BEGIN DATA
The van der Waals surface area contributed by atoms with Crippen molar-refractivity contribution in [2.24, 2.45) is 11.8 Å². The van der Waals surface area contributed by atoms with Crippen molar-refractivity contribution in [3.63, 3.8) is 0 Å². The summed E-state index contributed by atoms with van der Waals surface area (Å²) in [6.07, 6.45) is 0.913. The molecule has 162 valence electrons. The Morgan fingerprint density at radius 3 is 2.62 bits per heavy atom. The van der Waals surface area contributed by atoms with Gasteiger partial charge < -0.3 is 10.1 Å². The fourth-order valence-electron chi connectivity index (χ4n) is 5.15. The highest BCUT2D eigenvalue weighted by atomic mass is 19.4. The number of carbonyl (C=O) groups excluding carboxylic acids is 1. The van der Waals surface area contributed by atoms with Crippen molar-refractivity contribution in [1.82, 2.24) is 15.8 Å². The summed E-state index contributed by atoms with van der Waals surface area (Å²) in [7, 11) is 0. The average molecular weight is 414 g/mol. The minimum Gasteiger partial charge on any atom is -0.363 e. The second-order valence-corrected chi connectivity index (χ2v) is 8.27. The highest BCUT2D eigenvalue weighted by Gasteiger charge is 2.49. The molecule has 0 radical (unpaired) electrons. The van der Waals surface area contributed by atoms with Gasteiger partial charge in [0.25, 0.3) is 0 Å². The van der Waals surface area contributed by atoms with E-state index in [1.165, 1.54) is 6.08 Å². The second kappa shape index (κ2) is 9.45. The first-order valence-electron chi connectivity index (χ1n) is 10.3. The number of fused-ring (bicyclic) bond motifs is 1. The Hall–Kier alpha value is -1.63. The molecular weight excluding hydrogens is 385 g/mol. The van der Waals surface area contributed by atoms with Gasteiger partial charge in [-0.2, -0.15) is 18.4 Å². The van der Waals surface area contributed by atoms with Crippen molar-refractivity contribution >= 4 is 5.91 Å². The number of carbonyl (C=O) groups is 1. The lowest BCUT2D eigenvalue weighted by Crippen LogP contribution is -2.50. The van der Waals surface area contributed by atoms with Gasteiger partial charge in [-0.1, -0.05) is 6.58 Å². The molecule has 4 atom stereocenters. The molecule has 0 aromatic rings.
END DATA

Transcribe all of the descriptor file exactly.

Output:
The van der Waals surface area contributed by atoms with Crippen molar-refractivity contribution in [2.24, 2.45) is 11.8 Å². The van der Waals surface area contributed by atoms with Crippen molar-refractivity contribution in [3.63, 3.8) is 0 Å². The summed E-state index contributed by atoms with van der Waals surface area (Å²) in [6.07, 6.45) is 0.913. The molecule has 162 valence electrons. The Morgan fingerprint density at radius 3 is 2.62 bits per heavy atom. The van der Waals surface area contributed by atoms with Gasteiger partial charge < -0.3 is 10.1 Å². The fourth-order valence-electron chi connectivity index (χ4n) is 5.15. The highest BCUT2D eigenvalue weighted by atomic mass is 19.4. The number of carbonyl (C=O) groups excluding carboxylic acids is 1. The van der Waals surface area contributed by atoms with Crippen molar-refractivity contribution in [1.82, 2.24) is 15.8 Å². The summed E-state index contributed by atoms with van der Waals surface area (Å²) in [7, 11) is 0. The average molecular weight is 414 g/mol. The minimum Gasteiger partial charge on any atom is -0.363 e. The second-order valence-corrected chi connectivity index (χ2v) is 8.27. The highest BCUT2D eigenvalue weighted by Gasteiger charge is 2.49. The molecule has 0 radical (unpaired) electrons. The van der Waals surface area contributed by atoms with Gasteiger partial charge in [0.25, 0.3) is 0 Å². The van der Waals surface area contributed by atoms with E-state index in [1.165, 1.54) is 6.08 Å². The second kappa shape index (κ2) is 9.45. The first-order valence-electron chi connectivity index (χ1n) is 10.3. The number of fused-ring (bicyclic) bond motifs is 1. The Hall–Kier alpha value is -1.63. The molecular weight excluding hydrogens is 385 g/mol. The van der Waals surface area contributed by atoms with Gasteiger partial charge in [-0.2, -0.15) is 18.4 Å². The van der Waals surface area contributed by atoms with Crippen molar-refractivity contribution >= 4 is 5.91 Å². The number of carbonyl (C=O) groups is 1. The lowest BCUT2D eigenvalue weighted by Crippen LogP contribution is -2.50. The van der Waals surface area contributed by atoms with Gasteiger partial charge in [-0.1, -0.05) is 6.58 Å². The molecule has 4 atom stereocenters. The molecule has 0 aromatic rings.